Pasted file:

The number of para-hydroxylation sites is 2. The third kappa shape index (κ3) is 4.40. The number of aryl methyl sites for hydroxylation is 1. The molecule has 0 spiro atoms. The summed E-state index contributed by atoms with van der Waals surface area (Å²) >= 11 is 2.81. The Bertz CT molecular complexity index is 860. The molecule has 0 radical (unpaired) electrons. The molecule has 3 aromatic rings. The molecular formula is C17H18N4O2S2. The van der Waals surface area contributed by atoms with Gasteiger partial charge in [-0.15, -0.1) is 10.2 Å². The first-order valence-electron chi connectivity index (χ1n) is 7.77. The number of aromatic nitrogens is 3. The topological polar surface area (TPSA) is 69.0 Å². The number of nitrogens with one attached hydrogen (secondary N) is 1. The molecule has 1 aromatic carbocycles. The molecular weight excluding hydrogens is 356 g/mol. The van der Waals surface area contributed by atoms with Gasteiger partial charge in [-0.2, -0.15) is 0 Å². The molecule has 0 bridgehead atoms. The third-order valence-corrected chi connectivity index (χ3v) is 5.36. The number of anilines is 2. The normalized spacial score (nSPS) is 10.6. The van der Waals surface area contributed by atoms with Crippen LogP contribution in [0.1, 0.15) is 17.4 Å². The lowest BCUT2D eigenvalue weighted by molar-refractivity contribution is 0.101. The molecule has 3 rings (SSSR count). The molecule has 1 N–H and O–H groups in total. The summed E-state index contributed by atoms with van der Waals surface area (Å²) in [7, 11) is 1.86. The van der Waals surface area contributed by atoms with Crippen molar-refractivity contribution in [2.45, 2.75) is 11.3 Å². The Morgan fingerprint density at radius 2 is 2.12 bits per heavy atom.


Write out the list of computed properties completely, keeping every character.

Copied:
The number of para-hydroxylation sites is 2. The third kappa shape index (κ3) is 4.40. The number of aryl methyl sites for hydroxylation is 1. The molecule has 0 spiro atoms. The summed E-state index contributed by atoms with van der Waals surface area (Å²) >= 11 is 2.81. The Bertz CT molecular complexity index is 860. The molecule has 0 radical (unpaired) electrons. The molecule has 3 aromatic rings. The molecular formula is C17H18N4O2S2. The van der Waals surface area contributed by atoms with Gasteiger partial charge in [-0.15, -0.1) is 10.2 Å². The first-order valence-electron chi connectivity index (χ1n) is 7.77. The number of aromatic nitrogens is 3. The topological polar surface area (TPSA) is 69.0 Å². The number of nitrogens with one attached hydrogen (secondary N) is 1. The molecule has 1 aromatic carbocycles. The molecular weight excluding hydrogens is 356 g/mol. The van der Waals surface area contributed by atoms with Gasteiger partial charge in [-0.2, -0.15) is 0 Å². The molecule has 0 bridgehead atoms. The third-order valence-corrected chi connectivity index (χ3v) is 5.36. The number of anilines is 2. The normalized spacial score (nSPS) is 10.6. The van der Waals surface area contributed by atoms with Crippen LogP contribution in [0.1, 0.15) is 17.4 Å². The lowest BCUT2D eigenvalue weighted by molar-refractivity contribution is 0.101. The molecule has 3 rings (SSSR count). The molecule has 1 N–H and O–H groups in total. The summed E-state index contributed by atoms with van der Waals surface area (Å²) in [7, 11) is 1.86. The van der Waals surface area contributed by atoms with Crippen molar-refractivity contribution in [2.45, 2.75) is 11.3 Å². The Morgan fingerprint density at radius 2 is 2.12 bits per heavy atom.